Rushing through a busy railway station on a Thursday morning, trying to make it to a connecting train, head down to the ground, I pass a beetle, flat on its back, struggling to right itself. Hundreds of pairs of feet, just like mine rush past, not noticing, not caring. I rush past too.
How did it get here? This platform is up two flights of stairs. Yet there it is, in the least hospitable, barren desert it will ever see. What a horrible place to die. This sterile, featureless, inhospitable landscape is our created haven, to facilitate our given right to go anywhere we like, at ridiculous speeds that are inevitably always too slow and need improvement by bureaucratic money makers. And there’s this beetle. A fitting illustration of nature’s struggle, ignored by so many lucky, entitled passers-by.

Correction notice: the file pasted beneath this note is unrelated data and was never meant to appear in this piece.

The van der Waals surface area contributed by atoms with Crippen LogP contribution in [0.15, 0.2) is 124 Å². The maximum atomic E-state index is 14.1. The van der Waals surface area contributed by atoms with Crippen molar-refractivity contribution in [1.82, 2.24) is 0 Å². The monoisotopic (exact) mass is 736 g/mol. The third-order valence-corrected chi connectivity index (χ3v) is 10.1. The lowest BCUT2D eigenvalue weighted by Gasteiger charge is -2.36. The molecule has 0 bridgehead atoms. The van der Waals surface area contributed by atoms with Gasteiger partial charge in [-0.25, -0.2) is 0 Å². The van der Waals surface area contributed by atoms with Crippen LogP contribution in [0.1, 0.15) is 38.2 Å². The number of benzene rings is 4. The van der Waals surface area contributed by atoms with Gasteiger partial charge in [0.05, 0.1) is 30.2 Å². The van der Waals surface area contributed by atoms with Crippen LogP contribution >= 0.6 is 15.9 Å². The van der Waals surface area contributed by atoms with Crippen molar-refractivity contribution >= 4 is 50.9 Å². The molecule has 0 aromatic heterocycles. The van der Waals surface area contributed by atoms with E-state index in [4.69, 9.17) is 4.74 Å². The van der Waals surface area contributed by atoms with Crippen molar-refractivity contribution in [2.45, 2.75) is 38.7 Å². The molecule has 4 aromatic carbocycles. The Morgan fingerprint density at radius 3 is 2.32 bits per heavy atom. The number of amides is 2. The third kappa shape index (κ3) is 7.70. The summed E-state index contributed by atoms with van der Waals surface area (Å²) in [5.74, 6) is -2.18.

Not me. Within a few yards, I knew I would suffer for years thinking about what I could have done. What I should have done. So I turn back. Getting angry stares and British tuts as I dare to go against the flow. She’s still there, though the fighting to get upright has ceased. A peaceful surrender. I scoop her up and take her with me. All of a sudden, there, the legs begin to kick once again. Hope, for her and for me. I carry her down to the platform and drop her into the grass behind, where no flat, shiny surfaces exist. Where she can use anything to right herself if needs be.
I may be many things. I may have made mistakes and this beetle may be one tiny grain of dust in the universe, but so am I. She is of more use to the planet than me and I know it. And she lives to fight another day.